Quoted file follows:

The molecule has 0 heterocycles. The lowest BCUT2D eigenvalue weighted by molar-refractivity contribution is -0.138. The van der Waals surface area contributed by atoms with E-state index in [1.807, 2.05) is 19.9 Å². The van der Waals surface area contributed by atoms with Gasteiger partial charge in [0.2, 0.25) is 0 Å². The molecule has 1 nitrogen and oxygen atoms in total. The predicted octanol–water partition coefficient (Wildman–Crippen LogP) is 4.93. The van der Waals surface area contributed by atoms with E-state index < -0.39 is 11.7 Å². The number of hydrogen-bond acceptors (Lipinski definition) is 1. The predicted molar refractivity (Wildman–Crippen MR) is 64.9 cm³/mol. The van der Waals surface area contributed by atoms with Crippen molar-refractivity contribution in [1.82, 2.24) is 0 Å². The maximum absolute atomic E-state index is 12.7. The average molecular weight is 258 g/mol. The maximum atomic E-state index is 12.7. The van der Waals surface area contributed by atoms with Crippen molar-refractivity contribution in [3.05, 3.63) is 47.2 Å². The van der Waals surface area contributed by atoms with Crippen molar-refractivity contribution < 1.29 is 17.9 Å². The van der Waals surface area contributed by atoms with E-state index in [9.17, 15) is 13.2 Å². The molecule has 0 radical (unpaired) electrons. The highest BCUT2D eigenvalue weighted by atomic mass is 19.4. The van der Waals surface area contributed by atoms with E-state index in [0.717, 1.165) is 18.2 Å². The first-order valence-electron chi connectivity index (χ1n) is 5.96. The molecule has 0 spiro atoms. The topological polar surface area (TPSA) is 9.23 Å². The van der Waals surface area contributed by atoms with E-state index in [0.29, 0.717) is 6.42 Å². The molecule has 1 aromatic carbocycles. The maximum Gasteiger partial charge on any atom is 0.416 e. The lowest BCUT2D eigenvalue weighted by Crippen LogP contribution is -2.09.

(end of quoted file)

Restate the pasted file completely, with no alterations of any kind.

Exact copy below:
The molecule has 0 heterocycles. The lowest BCUT2D eigenvalue weighted by molar-refractivity contribution is -0.138. The van der Waals surface area contributed by atoms with E-state index in [1.807, 2.05) is 19.9 Å². The van der Waals surface area contributed by atoms with Gasteiger partial charge in [0.2, 0.25) is 0 Å². The molecule has 1 nitrogen and oxygen atoms in total. The predicted octanol–water partition coefficient (Wildman–Crippen LogP) is 4.93. The van der Waals surface area contributed by atoms with E-state index < -0.39 is 11.7 Å². The number of hydrogen-bond acceptors (Lipinski definition) is 1. The predicted molar refractivity (Wildman–Crippen MR) is 64.9 cm³/mol. The van der Waals surface area contributed by atoms with Crippen molar-refractivity contribution in [1.82, 2.24) is 0 Å². The maximum absolute atomic E-state index is 12.7. The average molecular weight is 258 g/mol. The maximum atomic E-state index is 12.7. The van der Waals surface area contributed by atoms with Crippen molar-refractivity contribution in [3.05, 3.63) is 47.2 Å². The van der Waals surface area contributed by atoms with Crippen molar-refractivity contribution < 1.29 is 17.9 Å². The van der Waals surface area contributed by atoms with E-state index in [9.17, 15) is 13.2 Å². The molecule has 0 radical (unpaired) electrons. The highest BCUT2D eigenvalue weighted by atomic mass is 19.4. The van der Waals surface area contributed by atoms with E-state index in [0.717, 1.165) is 18.2 Å². The first-order valence-electron chi connectivity index (χ1n) is 5.96. The molecule has 0 spiro atoms. The topological polar surface area (TPSA) is 9.23 Å². The van der Waals surface area contributed by atoms with E-state index in [0.29, 0.717) is 6.42 Å². The molecule has 1 aromatic carbocycles. The maximum Gasteiger partial charge on any atom is 0.416 e. The lowest BCUT2D eigenvalue weighted by Crippen LogP contribution is -2.09.